“The bridge can be a wall sometimes. People didn’t want to drink and drive — even one glass of wine — and go over the bridge. But things have opened up. Uber and Lyft have definitely helped.”

As Coronado has changed, so has Blue Bridge Hospitality, which has a roster of casual spots, like Village Pizzeria, Lil’ Piggy’s Bar-B-Q and MooTime Creamery, while expanding a stable of carefully curated, higher-reaching restaurants. In 2015, five years after opening Leroy’s, Spatafore boosted the bar on gourmet dining, with the swanky steakhouse Stake Chophouse & Bar.

“In the beginning, there was a kind of shell-shocked factor,” he said of Stake’s critically acclaimed culinary ambition, first-class wine selection and sizable dinner tabs to match. “We had much lower price points at Leroy’s. But here we were (at Stake) sourcing food from all over the globe, FedExing stuff in, it was more boutiquey. And the prices had to be higher, but because of the cost of our ingredients, we make the least amount money there than any of our restaurants.”

In recent months, Blue Bridge gave Maretalia, a longtime Italian favorite, an overdue design refresh, opening up its dining room, added a glam center bar and lending the restaurant an elegant, open, contemporary feel.

Spatafore said the inspiration for Little Frenchie came to him 10 years in New York City.

“I ate at Balthazar (in SoHo); it became one of my favorite restaurants of all time. It’s not your parents’ French restaurant, it’s not white table cloth fussy. French food is great, but it doesn’t have to be stuffy,” he said.

He lauded other modern French eateries around the country, like Le Diplomate (in Washington, D.C.) and Michael Mina’s Bardot Brasserie (Las Vegas), Margeaux Brasserie (Chicago) and RN47 (Seattle).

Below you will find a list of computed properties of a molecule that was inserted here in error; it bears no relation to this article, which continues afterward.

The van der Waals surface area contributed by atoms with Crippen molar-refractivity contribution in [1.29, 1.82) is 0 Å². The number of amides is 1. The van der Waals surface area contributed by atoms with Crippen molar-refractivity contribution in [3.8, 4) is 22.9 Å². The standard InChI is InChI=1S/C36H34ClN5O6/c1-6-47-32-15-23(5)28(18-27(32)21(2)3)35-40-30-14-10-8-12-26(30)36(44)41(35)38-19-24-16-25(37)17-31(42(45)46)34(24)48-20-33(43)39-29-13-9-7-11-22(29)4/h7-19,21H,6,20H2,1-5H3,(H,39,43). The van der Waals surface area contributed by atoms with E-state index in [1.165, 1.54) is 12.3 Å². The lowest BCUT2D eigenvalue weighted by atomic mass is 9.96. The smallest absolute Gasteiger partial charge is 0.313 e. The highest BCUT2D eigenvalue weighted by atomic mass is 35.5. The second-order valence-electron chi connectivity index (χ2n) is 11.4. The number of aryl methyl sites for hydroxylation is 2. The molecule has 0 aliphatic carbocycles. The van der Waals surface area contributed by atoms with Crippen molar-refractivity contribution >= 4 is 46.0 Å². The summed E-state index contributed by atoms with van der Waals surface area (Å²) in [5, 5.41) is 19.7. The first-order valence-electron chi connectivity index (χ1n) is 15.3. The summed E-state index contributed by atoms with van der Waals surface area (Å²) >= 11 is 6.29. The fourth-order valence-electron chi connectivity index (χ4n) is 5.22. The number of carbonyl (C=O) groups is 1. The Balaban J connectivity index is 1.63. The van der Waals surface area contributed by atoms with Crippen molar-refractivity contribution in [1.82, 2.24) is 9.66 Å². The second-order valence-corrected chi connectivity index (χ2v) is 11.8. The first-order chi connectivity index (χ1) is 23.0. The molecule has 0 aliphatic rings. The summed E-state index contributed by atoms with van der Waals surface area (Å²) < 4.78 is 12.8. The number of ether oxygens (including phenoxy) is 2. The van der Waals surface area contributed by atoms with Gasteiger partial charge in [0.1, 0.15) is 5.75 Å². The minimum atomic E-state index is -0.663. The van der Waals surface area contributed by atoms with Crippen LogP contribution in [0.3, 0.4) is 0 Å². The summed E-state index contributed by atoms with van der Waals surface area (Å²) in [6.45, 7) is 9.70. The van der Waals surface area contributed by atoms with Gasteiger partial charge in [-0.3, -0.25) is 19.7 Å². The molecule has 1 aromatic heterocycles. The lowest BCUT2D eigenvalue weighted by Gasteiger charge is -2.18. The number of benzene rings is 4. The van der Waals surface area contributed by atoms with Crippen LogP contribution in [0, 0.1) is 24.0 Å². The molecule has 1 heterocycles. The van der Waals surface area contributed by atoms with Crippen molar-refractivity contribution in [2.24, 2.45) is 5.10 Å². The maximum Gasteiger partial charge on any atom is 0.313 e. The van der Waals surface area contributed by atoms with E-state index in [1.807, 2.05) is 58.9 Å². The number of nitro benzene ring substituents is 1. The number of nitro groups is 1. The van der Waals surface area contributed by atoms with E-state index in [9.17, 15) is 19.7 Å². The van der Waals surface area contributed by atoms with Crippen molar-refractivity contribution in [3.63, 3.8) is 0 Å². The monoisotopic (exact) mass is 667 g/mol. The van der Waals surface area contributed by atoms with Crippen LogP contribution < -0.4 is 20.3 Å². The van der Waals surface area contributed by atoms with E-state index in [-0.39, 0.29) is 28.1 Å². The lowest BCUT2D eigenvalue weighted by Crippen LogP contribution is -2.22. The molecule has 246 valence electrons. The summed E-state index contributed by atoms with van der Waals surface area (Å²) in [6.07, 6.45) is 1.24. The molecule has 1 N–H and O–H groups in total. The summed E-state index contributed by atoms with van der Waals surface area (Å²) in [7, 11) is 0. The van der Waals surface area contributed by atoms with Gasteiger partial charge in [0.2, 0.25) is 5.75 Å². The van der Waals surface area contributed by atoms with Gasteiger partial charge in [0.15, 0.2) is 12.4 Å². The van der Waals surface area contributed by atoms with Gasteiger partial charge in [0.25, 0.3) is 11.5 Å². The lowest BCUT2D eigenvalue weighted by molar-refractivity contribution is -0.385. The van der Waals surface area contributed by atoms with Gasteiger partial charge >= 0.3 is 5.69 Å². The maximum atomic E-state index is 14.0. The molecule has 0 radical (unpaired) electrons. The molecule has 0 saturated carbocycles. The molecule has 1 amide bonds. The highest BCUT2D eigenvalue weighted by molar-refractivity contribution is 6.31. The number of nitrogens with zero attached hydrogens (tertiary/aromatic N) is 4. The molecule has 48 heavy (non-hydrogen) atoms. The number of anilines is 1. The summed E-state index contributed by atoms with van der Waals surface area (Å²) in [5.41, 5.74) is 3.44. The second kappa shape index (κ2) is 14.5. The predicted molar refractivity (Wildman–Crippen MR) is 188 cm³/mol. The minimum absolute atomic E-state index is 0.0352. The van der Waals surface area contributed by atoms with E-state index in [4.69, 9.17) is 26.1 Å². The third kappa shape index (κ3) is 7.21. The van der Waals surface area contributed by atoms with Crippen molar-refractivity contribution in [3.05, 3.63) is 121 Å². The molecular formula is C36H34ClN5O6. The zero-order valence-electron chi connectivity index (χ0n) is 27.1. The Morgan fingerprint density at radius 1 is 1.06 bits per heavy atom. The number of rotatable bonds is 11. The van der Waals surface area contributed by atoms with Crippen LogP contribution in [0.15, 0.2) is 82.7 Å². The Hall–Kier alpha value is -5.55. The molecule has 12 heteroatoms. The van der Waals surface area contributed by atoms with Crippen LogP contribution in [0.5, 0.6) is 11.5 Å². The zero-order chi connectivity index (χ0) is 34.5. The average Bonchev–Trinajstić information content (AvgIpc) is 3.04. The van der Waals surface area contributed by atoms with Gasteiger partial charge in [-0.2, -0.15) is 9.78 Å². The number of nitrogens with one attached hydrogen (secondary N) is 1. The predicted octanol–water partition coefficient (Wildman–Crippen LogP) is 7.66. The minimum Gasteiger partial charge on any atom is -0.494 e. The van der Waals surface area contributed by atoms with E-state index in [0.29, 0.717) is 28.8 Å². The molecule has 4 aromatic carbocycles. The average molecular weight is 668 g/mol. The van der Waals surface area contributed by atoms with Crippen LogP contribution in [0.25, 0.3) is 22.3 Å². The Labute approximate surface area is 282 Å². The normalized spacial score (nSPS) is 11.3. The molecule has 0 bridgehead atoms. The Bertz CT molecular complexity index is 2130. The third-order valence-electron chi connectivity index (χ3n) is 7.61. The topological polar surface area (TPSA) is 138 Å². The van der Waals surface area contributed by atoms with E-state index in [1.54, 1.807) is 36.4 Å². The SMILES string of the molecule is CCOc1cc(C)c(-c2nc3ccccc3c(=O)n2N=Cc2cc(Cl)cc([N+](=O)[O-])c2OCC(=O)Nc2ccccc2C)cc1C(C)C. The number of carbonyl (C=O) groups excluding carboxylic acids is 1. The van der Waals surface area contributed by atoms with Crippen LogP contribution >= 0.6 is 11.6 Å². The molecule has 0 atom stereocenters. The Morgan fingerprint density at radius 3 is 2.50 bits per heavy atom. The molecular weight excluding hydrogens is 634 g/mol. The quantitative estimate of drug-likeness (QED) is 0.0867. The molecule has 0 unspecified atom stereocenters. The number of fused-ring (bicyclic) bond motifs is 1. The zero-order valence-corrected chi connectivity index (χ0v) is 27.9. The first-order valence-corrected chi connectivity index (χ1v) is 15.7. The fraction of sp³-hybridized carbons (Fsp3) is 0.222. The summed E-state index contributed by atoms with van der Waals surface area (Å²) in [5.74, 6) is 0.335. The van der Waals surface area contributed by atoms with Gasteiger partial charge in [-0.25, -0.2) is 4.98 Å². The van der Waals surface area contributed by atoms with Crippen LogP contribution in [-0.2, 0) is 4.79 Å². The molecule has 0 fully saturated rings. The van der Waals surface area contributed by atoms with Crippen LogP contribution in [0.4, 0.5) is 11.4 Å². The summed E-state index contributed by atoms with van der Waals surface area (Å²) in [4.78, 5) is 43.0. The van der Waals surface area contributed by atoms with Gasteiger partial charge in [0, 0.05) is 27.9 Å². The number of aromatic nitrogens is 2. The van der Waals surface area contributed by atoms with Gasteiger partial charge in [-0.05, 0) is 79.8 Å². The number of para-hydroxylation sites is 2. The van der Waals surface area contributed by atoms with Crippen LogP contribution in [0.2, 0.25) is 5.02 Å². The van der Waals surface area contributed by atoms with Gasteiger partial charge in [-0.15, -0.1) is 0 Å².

“All of them are making French food approachable. You can eat it every day, you don’t have to wear a suit. It’s just about casual, great French food. Come as you are, in flip flops or a nice dress,” Spatafore said.

Little Frenchie’s executive chef, Matt Sramek, has impressive credentials, having been on Thomas Keller’s opening team at the now-closed Bouchon Beverly Hills, a glamorous offshoot of Bouchon in Yountville. Spatafore said Sramek’s menu honors the classics but is also “taking some liberties to fit the California beach lifestyle.” The salmon rillettes, for example, is made with crème fraîche and yogurt, instead of butter.

“It tastes just as amazing but without all the butter,” he said. “That’s our challenge — we’re not trying to reinvent French food, it’s not fusion. ... but we want to make sure we’re meeting our customer’s palate.”

All the better for fitting into that nice dress.

Coronado: Six new & noteworthy

Here’s a closer look at Little Frenchie and the other new restaurants that are helping to turn Coronado into San Diego’s next must-try dining destination.

Little Frenchie

This charming, modest-sized, all-day bistro is big on authentic Parisian touches and flavors. Diners are immediately greeted at the entryway with France’s two major food groups: a French/California cheese “altar” and an over-sized ice bucket filled with chilled Champagne. The bright, beach-meets-Left-Bank dining room is lined with white marble tables, a red leather banquette and traditional wicker-style bistro chairs. But we think the hottest seat in the house this summer will be on the sidewalk patio. At a pre-opening tasting of select menu items, chef Sramek served me a perfectly composed endive salad, with fourme d’ambert blue cheese, apple slices and candied pecans, a light, but satisfying onion soup gratinée, with aged comté and country bread, a game-changing burger, with onion confit, aioli, crispy duck fat frites and warm raclette cheese poured over the burger tableside, and a luscious, not-too-sweet vanilla bean crème brûlée. Two dishes transported me back to the Rue des Écoles: heavenly, tender roast chicken with truffles and creamy, luxurious croque madame with a comté mornay I’ll dream about. Perhaps my favorite thing about Little Frenchie is the “drink-by-numbers” suggested wine pairing system, where each dish has numbers corresponding to bubbles, rosés, whites and reds on the wine list. So simple, but ingenious. Why isn’t everyone doing this? The list itself is a wonderfully curated, well-priced blend of French wines and California producers using French varietals. Santé. 1166 Orange Avenue, Coronado. (619) 675-0041.